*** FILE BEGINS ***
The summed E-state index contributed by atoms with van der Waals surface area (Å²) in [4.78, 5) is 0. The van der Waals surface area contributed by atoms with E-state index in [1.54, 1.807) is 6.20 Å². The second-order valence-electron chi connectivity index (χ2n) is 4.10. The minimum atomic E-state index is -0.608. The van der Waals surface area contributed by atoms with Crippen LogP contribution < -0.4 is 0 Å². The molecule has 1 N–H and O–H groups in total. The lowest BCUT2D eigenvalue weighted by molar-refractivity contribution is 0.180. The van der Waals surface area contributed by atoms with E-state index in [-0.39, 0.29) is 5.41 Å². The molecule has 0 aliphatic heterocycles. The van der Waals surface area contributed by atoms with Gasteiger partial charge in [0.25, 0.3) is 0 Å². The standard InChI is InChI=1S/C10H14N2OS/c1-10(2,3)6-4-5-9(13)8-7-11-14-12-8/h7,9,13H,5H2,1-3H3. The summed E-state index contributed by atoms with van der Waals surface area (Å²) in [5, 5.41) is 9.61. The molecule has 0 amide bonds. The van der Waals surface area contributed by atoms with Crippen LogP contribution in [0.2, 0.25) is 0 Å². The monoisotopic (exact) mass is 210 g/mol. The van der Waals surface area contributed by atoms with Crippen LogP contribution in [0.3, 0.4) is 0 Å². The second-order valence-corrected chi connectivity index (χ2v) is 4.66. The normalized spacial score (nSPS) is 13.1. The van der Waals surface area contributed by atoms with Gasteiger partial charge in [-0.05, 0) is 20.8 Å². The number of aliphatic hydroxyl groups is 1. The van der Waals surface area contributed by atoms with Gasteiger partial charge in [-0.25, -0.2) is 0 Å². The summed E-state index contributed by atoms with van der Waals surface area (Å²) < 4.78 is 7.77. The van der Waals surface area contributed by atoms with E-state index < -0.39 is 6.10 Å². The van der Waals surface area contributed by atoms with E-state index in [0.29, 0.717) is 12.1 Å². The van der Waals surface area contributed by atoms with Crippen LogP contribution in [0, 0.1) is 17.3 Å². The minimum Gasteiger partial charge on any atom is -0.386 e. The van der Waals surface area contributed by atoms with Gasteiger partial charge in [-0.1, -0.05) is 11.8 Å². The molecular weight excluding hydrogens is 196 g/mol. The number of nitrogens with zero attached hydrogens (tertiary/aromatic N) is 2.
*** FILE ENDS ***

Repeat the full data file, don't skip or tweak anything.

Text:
The summed E-state index contributed by atoms with van der Waals surface area (Å²) in [4.78, 5) is 0. The van der Waals surface area contributed by atoms with E-state index in [1.54, 1.807) is 6.20 Å². The second-order valence-electron chi connectivity index (χ2n) is 4.10. The minimum atomic E-state index is -0.608. The van der Waals surface area contributed by atoms with Crippen LogP contribution < -0.4 is 0 Å². The molecule has 1 N–H and O–H groups in total. The lowest BCUT2D eigenvalue weighted by molar-refractivity contribution is 0.180. The van der Waals surface area contributed by atoms with E-state index in [-0.39, 0.29) is 5.41 Å². The molecule has 0 aliphatic heterocycles. The van der Waals surface area contributed by atoms with Gasteiger partial charge in [0.25, 0.3) is 0 Å². The standard InChI is InChI=1S/C10H14N2OS/c1-10(2,3)6-4-5-9(13)8-7-11-14-12-8/h7,9,13H,5H2,1-3H3. The summed E-state index contributed by atoms with van der Waals surface area (Å²) in [5, 5.41) is 9.61. The molecule has 0 amide bonds. The van der Waals surface area contributed by atoms with Crippen LogP contribution in [0.2, 0.25) is 0 Å². The monoisotopic (exact) mass is 210 g/mol. The van der Waals surface area contributed by atoms with Crippen LogP contribution in [0.3, 0.4) is 0 Å². The second-order valence-corrected chi connectivity index (χ2v) is 4.66. The normalized spacial score (nSPS) is 13.1. The van der Waals surface area contributed by atoms with Gasteiger partial charge in [-0.05, 0) is 20.8 Å². The number of aliphatic hydroxyl groups is 1. The van der Waals surface area contributed by atoms with Gasteiger partial charge in [-0.25, -0.2) is 0 Å². The summed E-state index contributed by atoms with van der Waals surface area (Å²) < 4.78 is 7.77. The van der Waals surface area contributed by atoms with E-state index < -0.39 is 6.10 Å². The van der Waals surface area contributed by atoms with E-state index in [0.29, 0.717) is 12.1 Å². The van der Waals surface area contributed by atoms with Crippen LogP contribution in [0, 0.1) is 17.3 Å². The minimum Gasteiger partial charge on any atom is -0.386 e. The van der Waals surface area contributed by atoms with Gasteiger partial charge in [-0.1, -0.05) is 11.8 Å². The molecular weight excluding hydrogens is 196 g/mol. The number of nitrogens with zero attached hydrogens (tertiary/aromatic N) is 2.